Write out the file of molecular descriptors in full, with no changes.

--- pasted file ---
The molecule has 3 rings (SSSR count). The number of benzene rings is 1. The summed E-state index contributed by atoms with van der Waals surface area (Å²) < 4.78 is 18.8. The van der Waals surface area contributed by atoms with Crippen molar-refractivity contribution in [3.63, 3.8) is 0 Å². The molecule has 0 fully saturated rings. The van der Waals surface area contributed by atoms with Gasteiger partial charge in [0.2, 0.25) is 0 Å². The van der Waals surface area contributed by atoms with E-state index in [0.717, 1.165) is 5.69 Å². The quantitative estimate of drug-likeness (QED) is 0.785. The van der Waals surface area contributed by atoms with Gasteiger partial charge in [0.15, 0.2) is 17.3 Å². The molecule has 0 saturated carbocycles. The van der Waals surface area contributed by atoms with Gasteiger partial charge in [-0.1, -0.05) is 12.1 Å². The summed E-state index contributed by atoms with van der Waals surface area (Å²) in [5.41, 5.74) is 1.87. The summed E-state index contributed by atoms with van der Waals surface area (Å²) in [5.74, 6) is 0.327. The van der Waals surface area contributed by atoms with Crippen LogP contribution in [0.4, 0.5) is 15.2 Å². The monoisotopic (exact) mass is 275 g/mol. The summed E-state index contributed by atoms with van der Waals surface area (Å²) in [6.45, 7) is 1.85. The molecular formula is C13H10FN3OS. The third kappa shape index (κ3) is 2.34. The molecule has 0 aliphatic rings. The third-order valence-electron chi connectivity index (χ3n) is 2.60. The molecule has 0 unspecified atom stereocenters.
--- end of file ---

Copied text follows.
The molecule has 3 rings (SSSR count). The number of benzene rings is 1. The summed E-state index contributed by atoms with van der Waals surface area (Å²) < 4.78 is 18.8. The van der Waals surface area contributed by atoms with Crippen molar-refractivity contribution in [3.63, 3.8) is 0 Å². The molecule has 0 fully saturated rings. The van der Waals surface area contributed by atoms with Gasteiger partial charge in [0.2, 0.25) is 0 Å². The van der Waals surface area contributed by atoms with E-state index in [0.717, 1.165) is 5.69 Å². The quantitative estimate of drug-likeness (QED) is 0.785. The van der Waals surface area contributed by atoms with Gasteiger partial charge in [0.15, 0.2) is 17.3 Å². The molecule has 0 saturated carbocycles. The van der Waals surface area contributed by atoms with Gasteiger partial charge in [-0.1, -0.05) is 12.1 Å². The summed E-state index contributed by atoms with van der Waals surface area (Å²) in [5.41, 5.74) is 1.87. The summed E-state index contributed by atoms with van der Waals surface area (Å²) in [5.74, 6) is 0.327. The van der Waals surface area contributed by atoms with Crippen LogP contribution in [0.4, 0.5) is 15.2 Å². The monoisotopic (exact) mass is 275 g/mol. The summed E-state index contributed by atoms with van der Waals surface area (Å²) in [6.45, 7) is 1.85. The molecular formula is C13H10FN3OS. The third kappa shape index (κ3) is 2.34. The molecule has 0 aliphatic rings. The third-order valence-electron chi connectivity index (χ3n) is 2.60. The molecule has 0 unspecified atom stereocenters.